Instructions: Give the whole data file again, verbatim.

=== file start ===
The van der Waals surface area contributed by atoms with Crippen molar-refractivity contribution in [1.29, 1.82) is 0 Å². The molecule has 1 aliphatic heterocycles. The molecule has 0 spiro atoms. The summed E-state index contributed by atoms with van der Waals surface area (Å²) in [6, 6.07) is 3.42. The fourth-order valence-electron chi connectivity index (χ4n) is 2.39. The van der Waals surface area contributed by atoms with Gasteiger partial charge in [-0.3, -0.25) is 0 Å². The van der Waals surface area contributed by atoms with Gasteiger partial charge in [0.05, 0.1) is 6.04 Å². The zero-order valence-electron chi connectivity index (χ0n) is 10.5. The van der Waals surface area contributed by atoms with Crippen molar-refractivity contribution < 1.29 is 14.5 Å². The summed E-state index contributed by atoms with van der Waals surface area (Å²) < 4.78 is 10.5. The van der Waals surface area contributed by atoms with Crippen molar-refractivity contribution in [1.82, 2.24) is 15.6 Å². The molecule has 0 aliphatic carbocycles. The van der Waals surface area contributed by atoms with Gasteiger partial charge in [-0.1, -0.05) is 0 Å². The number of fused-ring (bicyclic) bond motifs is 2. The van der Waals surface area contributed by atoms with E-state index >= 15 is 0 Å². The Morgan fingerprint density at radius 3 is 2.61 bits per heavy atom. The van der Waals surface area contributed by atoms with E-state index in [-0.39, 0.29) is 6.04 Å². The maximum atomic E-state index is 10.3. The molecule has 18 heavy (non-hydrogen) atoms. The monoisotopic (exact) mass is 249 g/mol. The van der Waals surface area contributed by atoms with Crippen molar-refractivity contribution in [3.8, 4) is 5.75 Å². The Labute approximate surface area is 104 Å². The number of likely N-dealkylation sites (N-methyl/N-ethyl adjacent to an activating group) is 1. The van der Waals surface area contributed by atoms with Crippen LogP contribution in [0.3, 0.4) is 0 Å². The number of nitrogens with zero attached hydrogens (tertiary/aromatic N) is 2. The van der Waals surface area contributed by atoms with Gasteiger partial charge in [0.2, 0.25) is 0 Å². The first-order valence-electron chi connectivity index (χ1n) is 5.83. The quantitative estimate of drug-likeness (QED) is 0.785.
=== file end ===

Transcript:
The van der Waals surface area contributed by atoms with Crippen molar-refractivity contribution in [1.29, 1.82) is 0 Å². The molecule has 1 aliphatic heterocycles. The molecule has 0 spiro atoms. The summed E-state index contributed by atoms with van der Waals surface area (Å²) in [6, 6.07) is 3.42. The fourth-order valence-electron chi connectivity index (χ4n) is 2.39. The van der Waals surface area contributed by atoms with Gasteiger partial charge in [-0.3, -0.25) is 0 Å². The van der Waals surface area contributed by atoms with Gasteiger partial charge in [0.05, 0.1) is 6.04 Å². The zero-order valence-electron chi connectivity index (χ0n) is 10.5. The van der Waals surface area contributed by atoms with Crippen molar-refractivity contribution < 1.29 is 14.5 Å². The summed E-state index contributed by atoms with van der Waals surface area (Å²) < 4.78 is 10.5. The van der Waals surface area contributed by atoms with Crippen molar-refractivity contribution in [1.82, 2.24) is 15.6 Å². The molecule has 0 aliphatic carbocycles. The van der Waals surface area contributed by atoms with Gasteiger partial charge in [-0.1, -0.05) is 0 Å². The number of fused-ring (bicyclic) bond motifs is 2. The van der Waals surface area contributed by atoms with E-state index >= 15 is 0 Å². The Morgan fingerprint density at radius 3 is 2.61 bits per heavy atom. The van der Waals surface area contributed by atoms with E-state index in [-0.39, 0.29) is 6.04 Å². The maximum atomic E-state index is 10.3. The molecule has 18 heavy (non-hydrogen) atoms. The monoisotopic (exact) mass is 249 g/mol. The van der Waals surface area contributed by atoms with Crippen molar-refractivity contribution in [3.8, 4) is 5.75 Å². The Labute approximate surface area is 104 Å². The number of likely N-dealkylation sites (N-methyl/N-ethyl adjacent to an activating group) is 1. The van der Waals surface area contributed by atoms with Crippen LogP contribution in [0.3, 0.4) is 0 Å². The number of nitrogens with zero attached hydrogens (tertiary/aromatic N) is 2. The van der Waals surface area contributed by atoms with Gasteiger partial charge in [0.2, 0.25) is 0 Å². The first-order valence-electron chi connectivity index (χ1n) is 5.83. The quantitative estimate of drug-likeness (QED) is 0.785.